On the 25th of October lava began erupted from its southern slopes. The eruptions continued throughout November, eventually causing the deaths of around 350 people and left many in the surrounding population homeless. It's known as the most active volcano in all of Indonesia, erupting as recently as 2018, and causing frequent evacuations in the region.
7. Galeras - Colombia
Galeras's summit rises an impressive 2,65 miles (4,276 meters) above sea level and has been quite active for millions of years. It is thought that Galeras has been an active volcano for around a million years, but the first recorded eruption was in 1535. An eruption over 500,000 years ago actually expelled 15 cubic kilometers of material into the surrounding landscape and formed a caldera. The volcano lies near the city of Pasto and poses a threat.
Notably, in 1978, scientists thought this volcano had gone dormant, but just 10 years later it erupted. After that, in 1993, it erupted during a Decade Volcano conference in Pasto, killing 6 scientists who had mounted an impromptu expedition to the crater, along with three tourists. Activity in recent times continues at a low level, dusting local areas in ash and presenting a risk to the nearby residents.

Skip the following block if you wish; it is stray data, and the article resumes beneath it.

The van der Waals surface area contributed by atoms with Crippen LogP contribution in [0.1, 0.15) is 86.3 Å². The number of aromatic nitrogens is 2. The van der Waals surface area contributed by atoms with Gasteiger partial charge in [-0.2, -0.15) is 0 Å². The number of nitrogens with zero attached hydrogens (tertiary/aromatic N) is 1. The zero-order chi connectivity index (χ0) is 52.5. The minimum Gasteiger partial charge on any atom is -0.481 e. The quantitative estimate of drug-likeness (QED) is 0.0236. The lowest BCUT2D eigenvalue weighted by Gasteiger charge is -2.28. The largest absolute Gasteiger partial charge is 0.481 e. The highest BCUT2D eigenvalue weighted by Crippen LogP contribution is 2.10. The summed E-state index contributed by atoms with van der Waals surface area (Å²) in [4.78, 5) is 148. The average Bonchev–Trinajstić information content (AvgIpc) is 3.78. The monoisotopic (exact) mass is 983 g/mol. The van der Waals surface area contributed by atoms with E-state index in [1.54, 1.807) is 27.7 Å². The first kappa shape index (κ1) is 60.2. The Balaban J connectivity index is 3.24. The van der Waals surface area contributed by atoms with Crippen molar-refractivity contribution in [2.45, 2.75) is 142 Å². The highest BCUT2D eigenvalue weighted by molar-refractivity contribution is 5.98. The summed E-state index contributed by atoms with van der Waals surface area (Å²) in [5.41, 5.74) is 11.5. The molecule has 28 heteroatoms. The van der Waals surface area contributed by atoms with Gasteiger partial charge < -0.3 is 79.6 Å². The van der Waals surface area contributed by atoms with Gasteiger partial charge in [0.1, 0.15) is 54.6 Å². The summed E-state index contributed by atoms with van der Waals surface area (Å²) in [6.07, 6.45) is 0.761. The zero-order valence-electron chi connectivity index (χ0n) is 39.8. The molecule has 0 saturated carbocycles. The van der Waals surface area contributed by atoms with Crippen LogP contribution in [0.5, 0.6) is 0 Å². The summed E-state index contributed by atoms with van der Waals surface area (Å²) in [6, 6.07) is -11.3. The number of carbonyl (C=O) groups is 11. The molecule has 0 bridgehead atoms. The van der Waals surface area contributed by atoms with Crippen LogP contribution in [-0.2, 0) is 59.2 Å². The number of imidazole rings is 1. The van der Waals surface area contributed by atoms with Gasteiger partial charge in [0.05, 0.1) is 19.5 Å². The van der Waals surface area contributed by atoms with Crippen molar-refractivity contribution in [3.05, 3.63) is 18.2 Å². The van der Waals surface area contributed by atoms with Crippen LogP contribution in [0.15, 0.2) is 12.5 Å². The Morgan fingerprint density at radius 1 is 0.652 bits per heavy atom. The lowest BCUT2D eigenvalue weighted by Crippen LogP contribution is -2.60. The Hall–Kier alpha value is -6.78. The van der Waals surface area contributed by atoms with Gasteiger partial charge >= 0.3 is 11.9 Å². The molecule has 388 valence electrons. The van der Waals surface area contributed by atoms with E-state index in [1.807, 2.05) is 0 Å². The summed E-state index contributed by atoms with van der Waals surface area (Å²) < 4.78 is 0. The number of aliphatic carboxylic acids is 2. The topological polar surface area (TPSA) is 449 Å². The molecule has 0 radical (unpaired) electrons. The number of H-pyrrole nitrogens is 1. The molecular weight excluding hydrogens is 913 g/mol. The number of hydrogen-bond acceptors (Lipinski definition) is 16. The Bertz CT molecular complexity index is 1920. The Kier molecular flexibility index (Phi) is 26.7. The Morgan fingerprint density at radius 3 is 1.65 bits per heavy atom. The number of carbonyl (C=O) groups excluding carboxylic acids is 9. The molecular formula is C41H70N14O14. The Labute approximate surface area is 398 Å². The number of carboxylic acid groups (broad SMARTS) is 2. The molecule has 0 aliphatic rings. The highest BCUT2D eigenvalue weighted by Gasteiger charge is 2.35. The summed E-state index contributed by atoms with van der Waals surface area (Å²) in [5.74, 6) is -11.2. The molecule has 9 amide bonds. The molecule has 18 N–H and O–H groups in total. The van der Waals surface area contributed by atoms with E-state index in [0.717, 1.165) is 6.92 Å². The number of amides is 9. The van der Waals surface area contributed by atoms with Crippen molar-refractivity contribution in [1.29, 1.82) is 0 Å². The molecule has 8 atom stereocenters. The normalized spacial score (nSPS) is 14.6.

8. Sakurajima - Japan
Sakurajima used to be its own island volcano before it's lava flows grew large enough to connect the mass to the Osumi Peninsula in Japan. This volcano has been erupting almost constantly since 1955, and thousands of small explosions happen each year, creating hazardous conditions for the nearby city of Kagoshima.
On 18 August 2013, the volcano erupted from the Showa crater and produced an ash plume 3 miles (5,000 meters) high. It was the 500th eruption of the year.
Notably, Sakurajima erupted in 1914, after being dormant for over a century. Luckily for the residents at the time, large earthquakes in the days prior gave them enough warning to flee to safety before the eruption hit. Once it did, it generated the massive lava flows that are responsible for connecting the island to the mainland.
In fact, the 1914 eruption was atypical for the volcano, trending away from being explosive and tending to produce massive lava flows that continued on for months. During the flow of lava, the flows also engulfed several other smaller islands.
9. Santa Maria - Guatemala
The Santa Maria volcano is located in the western highlands of Guatemala, near the city of Quetzaltenango. Its crater was formed during an explosion in 1902, which ranks as one of the three largest eruptions in the 20th century, and one of the 5 largest eruptions in the last several hundred years.
This volcano sits along the fault line of the Cocos plate and the Caribbean plate; the movement of which is usually the cause of these volcanic eruptions. The last eruption occurred in March of 2011 and lava flows have remained fairly constant since then.